In February of 2020, as several students do, I had a minor existential crisis about being in my fourth year of university. At the time, I was living in a house with four other girls, two of whom are among my closest friends, and all of us on the cusp of entering the adult world – however anyone who got a peek into our home never would have known. From an outside glance, we were all flourishing in our student lives.
In our living room, our TV stand was primarily used as a makeshift bar cart. Pictures of our loved ones could be seen haphazardly taped up on the walls, a row of tricolour streamers were taped in a corner of our living room, and black and orange streamers hung from our ceiling; both remnants from past celebrations. On Fridays, you could often find us huddled around our short coffee table covered in homemade pizzas and tallboys of beers and ciders. By the end of the night, the table was bound to be littered with wine bottles and empty beer cans, as well as games, costumes, or clothes from previous nights out.
Our routines also fit the bill of your average, chaotic student lifestyle. While you could always count on seeing us in our classes, we’d often roll out of bed at the last possible second before hastily running to get coffee before arriving in our seminars. We’d be creative in finding the most unconventional ways to waste time. One Thursday afternoon while procrastinating getting ready to go to a prof’s office hours, I had my housemates help me put a temporary tattoo on my ass and waited for an hour with them in the kitchen for the tattoo to set. On most days, music could be heard streaming out of anyone’s rooms, and 10PM dinners where we ate McDonald’s on someone’s bedroom floor were not uncommon.
I’ve reflected a lot on my living situation, both in admiration that it’s ever been acceptable for me to live in such a state of free chaos, and in complete awe that I’ve had the opportunity to do so. Growing up, I remember having to go to the kitchen table to eat dinner with my parents; I was never allowed to eat in my room and eating fast food on my bedroom floor would never be allowed. I was expected to pick up my belongings right as I left the room, and keep my headphones in when I was listening to music. The TV stand was for the TV only, and having a full display for alcohol seemed to be a waste of space. Every room in the house had to be kept clean; there was no way in hell that I could coat any walls with several 4×6 photos and all books and clothes had to be taken away with me when I left the room. I couldn’t possibly imagine having friends that would encourage the idea of temporarily tattooing my backside as a fun way to put off getting ready to go chat with a prof. Whereas my parents maintained peace and quiet in all living spaces and I was consistently met with expectations to conform to their own routines, having the chance to live this freely in Kingston is a dream my adolescent self never thought would come true.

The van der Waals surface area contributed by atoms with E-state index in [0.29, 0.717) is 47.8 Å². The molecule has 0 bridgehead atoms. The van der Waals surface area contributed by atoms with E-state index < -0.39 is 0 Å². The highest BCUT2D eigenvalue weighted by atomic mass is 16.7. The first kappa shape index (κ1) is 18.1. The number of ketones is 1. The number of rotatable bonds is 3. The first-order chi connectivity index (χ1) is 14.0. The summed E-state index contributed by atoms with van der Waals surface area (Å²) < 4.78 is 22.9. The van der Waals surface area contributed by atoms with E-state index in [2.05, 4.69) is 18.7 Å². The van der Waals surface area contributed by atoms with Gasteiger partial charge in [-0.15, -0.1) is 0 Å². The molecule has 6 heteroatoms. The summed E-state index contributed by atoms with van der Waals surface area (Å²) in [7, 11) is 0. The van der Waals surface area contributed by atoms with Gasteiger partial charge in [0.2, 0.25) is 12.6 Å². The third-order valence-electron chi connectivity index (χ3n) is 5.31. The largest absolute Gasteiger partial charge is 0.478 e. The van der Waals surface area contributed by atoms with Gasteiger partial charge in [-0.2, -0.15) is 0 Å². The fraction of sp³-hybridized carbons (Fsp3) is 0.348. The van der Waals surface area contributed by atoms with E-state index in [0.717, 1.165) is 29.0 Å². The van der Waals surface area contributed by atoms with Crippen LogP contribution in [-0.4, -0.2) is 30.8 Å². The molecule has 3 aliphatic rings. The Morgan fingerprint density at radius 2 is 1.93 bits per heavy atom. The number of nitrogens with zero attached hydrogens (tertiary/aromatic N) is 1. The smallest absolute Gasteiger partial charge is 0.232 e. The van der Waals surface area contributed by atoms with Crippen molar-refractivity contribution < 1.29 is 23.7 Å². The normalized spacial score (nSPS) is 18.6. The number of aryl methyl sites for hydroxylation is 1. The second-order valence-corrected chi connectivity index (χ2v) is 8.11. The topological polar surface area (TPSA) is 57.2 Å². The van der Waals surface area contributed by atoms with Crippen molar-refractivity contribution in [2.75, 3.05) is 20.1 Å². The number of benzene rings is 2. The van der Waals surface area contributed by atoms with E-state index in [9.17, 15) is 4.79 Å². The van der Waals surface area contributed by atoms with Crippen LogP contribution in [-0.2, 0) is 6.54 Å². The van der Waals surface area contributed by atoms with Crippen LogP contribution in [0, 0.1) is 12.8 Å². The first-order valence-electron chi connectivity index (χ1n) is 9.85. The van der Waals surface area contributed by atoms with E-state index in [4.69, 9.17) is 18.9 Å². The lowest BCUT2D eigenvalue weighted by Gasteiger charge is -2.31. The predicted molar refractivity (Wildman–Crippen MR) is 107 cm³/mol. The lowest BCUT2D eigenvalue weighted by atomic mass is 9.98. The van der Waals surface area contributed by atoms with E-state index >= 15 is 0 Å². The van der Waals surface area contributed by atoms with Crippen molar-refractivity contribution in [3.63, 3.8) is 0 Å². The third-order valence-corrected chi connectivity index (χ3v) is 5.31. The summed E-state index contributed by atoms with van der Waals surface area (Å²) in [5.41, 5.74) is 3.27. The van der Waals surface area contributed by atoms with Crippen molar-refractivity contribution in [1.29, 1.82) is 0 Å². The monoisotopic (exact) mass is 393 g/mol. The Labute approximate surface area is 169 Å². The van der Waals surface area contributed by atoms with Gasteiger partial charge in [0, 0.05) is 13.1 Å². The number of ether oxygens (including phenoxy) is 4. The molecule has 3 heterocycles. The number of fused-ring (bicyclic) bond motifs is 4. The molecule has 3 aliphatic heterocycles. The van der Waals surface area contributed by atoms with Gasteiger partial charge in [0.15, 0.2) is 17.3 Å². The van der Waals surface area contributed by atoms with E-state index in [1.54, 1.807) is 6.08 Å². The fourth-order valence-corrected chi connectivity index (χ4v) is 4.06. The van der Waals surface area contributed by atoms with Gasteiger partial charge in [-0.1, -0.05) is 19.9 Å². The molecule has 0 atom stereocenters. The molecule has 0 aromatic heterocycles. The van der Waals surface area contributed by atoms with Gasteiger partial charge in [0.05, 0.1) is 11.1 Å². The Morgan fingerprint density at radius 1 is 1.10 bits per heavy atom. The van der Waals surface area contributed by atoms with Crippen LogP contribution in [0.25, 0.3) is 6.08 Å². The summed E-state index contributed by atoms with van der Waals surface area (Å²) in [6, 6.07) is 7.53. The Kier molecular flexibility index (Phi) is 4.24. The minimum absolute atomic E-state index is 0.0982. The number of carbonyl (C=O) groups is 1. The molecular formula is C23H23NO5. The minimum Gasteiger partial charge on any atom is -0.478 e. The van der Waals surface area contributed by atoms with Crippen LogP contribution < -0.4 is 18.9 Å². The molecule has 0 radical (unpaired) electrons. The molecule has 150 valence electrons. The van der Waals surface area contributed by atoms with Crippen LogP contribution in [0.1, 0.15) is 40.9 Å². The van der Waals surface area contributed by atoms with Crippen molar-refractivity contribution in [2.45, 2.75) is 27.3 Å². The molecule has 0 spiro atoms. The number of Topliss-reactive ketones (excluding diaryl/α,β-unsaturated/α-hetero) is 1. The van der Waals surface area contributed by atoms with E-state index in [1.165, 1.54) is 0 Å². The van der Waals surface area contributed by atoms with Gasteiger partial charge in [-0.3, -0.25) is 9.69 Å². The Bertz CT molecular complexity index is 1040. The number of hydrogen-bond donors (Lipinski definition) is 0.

Currently, as I am emerging into the latter half of my penultimate semester of undergrad, I am suddenly faced with the reality that in a few short months I will be emerging into the adult world. As I pour over my grad school applications and scour the internet for what could be my first ever Big Girl job, I’m suddenly met with the pressure to abandon the comforts of my university life and transition into being a fully fledged adult. Instead of having the opportunity to gently phase out the degeneracy I’ve become so accustomed to, I’m finding myself preparing to make an unrealistic immediate switch into being a fully fledged adult who is prepared to work a white collar job. Though excited for the transition into living a more adult lifestyle, I find myself looking back on the comforts of my and feeling reluctant to let them go.
Though my twenties will be full of experiences where I work to refine my life as I continue to learn and grow, I’m confident that I will still be able to slip in some chaotic moments behind closed doors. While the days of creative procrastination, regular pizza nights and living with my closest friends at my fingertips may be soon behind me, I know I can still count on moments of quiet chaos in my future.
HEADER IMAGE SOURCE: Sadie Levine